A regrettable choice of words: An elephant in the room, a straw man or a red herring?

Published on November 27th, 2014

A study recently published in the prestigious scientific journal Proceedings of the National Academy of Sciences (PNAS) reached the unsurprising if not banal conclusion that: “because of…demographic momentum, there are no easy ways to change the broad trends of human population size this century.”
http://2.bp.blogspot.com/-i4QpeK08XpE/T3szaKBWbGI/AAAAAAAAADc/daidd_JfcHQ/s1600/elephant.jpgThe paper’s title also summarizes its conclusion. To wit: “Human population reduction is not a quick fix for environmental problems.” Co-authors Corey Bradshaw and Barry Brook at the University of Adelaide in Australia acknowledged the key role of the population explosion in human overexploitation of the Earth’s resources, and they indicated strong support for voluntary family planning measures.

As Bradshaw later wrote:

… we should implement global-scale family planning to reduce as much as possible. Hundreds of millions fewer people stressing our planet’s resources and biodiversity could result if we do, and if we don’t start somewhere, slowing the speeding car in the future will be even more difficult than it already is.

Population activists are deeply dismayed by the disturbing reality that world population growth continues almost unabated at 80 or more million a year; U.S. activists in particular are just as dismayed and aggravated that the U.S. population has been climbing inexorably by 2-3 million every year for decades on end, with little hint of slowdown. Stabilization, to say nothing of the needed reduction to more environmentally sustainable population levels, is not even on the horizon.
Thus, Bradshaw touched a raw nerve with many population activists exasperated and exhausted by decades of apathy, neglect or outright censure by governments, foundations, the environmentalist establishment, the news media and the public at large with an unfortunate choice of words in his PNAS paper – “elephant in the room.”
Population activists often use the “elephant in the room” metaphor, as in: “But isn’t population the real elephant in the room that nobody is willing to address?”
Bradshaw wrote that he and Brook:

…have at various times been faced with the question by someone in the audience that we were ‘ignoring the elephant in the room’ of human over-population.’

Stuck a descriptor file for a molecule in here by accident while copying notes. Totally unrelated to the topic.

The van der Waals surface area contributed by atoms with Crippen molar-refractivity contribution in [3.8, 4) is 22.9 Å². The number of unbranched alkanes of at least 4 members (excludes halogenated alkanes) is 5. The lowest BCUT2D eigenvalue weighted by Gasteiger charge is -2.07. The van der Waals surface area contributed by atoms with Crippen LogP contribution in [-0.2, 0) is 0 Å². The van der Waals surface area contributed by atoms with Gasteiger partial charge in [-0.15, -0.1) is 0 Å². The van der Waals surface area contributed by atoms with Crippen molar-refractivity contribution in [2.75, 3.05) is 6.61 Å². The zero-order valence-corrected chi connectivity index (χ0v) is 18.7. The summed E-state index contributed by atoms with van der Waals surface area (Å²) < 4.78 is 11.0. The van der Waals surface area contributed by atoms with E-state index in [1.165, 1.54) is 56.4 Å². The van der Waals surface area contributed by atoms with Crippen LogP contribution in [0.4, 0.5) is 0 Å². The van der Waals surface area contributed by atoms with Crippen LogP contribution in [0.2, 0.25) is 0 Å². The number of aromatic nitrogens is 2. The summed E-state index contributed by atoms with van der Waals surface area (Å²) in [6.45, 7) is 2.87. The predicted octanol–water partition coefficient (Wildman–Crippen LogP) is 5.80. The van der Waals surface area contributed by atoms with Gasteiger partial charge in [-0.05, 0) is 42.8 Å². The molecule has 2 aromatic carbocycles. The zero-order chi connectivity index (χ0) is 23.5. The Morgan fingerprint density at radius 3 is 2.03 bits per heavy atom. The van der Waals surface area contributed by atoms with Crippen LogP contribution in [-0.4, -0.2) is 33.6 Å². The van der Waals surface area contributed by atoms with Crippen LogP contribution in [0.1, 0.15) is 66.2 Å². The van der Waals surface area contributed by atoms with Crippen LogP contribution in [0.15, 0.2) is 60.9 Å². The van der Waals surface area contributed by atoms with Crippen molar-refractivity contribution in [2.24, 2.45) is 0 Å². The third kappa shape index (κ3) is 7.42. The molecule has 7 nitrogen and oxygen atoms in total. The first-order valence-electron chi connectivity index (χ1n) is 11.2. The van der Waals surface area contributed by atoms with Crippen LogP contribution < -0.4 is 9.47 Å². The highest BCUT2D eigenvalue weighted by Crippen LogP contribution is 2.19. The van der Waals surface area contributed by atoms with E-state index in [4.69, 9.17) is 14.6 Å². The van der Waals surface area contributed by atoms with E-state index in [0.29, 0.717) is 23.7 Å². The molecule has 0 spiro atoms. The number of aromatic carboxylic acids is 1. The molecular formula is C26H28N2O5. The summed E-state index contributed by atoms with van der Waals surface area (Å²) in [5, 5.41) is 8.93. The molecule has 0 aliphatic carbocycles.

Prof. Jane N. O’Sullivan of the School of Agriculture and Food Sciences at the University of Queensland spoke for many population activists when she wrote: 

Each year of delay in implementing [an effective, widely adopted family planning program would add close to 100 million people to the peak population. Which adds to my exasperation that Bradshaw and Brook essentially hose down the priority for action to curb population growth…An elephant in the room doesn’t cease to be relevant just because you decide that there is no near-term way of getting it out.

Our dilemma is this: while slowing, stopping and then reversing population growth are absolutely crucial to reducing human impacts on the environment, from year to year any progress is incremental, barely noticeable. And the immediate environmental benefits are elusive if not invisible.

Poverty-stricken peasants (campesinos) are among the thousands invading a biosphere preserve in Central America; in their growing numbers and desperate efforts to survive, they cause deforestation, soil erosion, water pollution, overfishing, destruction of wildlife and ultimately their own deepening impoverishment.

Given our short attention span and our fickle human natures and cultures, it is difficult to sustain support for such a long-term endeavor. Yet if population is allowed to grow unchecked, after half a century or less of such wanton, exponential growth, villages can become towns, towns can become cities, cities can become megalopolises, wilderness can become wasteland, and fish-filled lakes can be emptied of fish, depleted of oxygen and filled with garbage.
In order to bolster broad support for population, family planning and reproductive health programs domestically and internationally, we must emphasize the very real and immediate benefits they confer on individuals – especially young women and mothers – and on families.
Earth’s swarming multitudes of desperately impoverished folks – both in rural areas and cities – suffer acutely and more than anyone else from their own incessant population growth. There are more mouths to feed than food to put in them. Family farming plots are subdivided generation after generation to the point that they can no longer support a family. Accelerating biodiversity loss around the world is more closely associated with population pressure than overconsumption.

Opting for quality over quantity is a good investment in the future for families and the planet alike.

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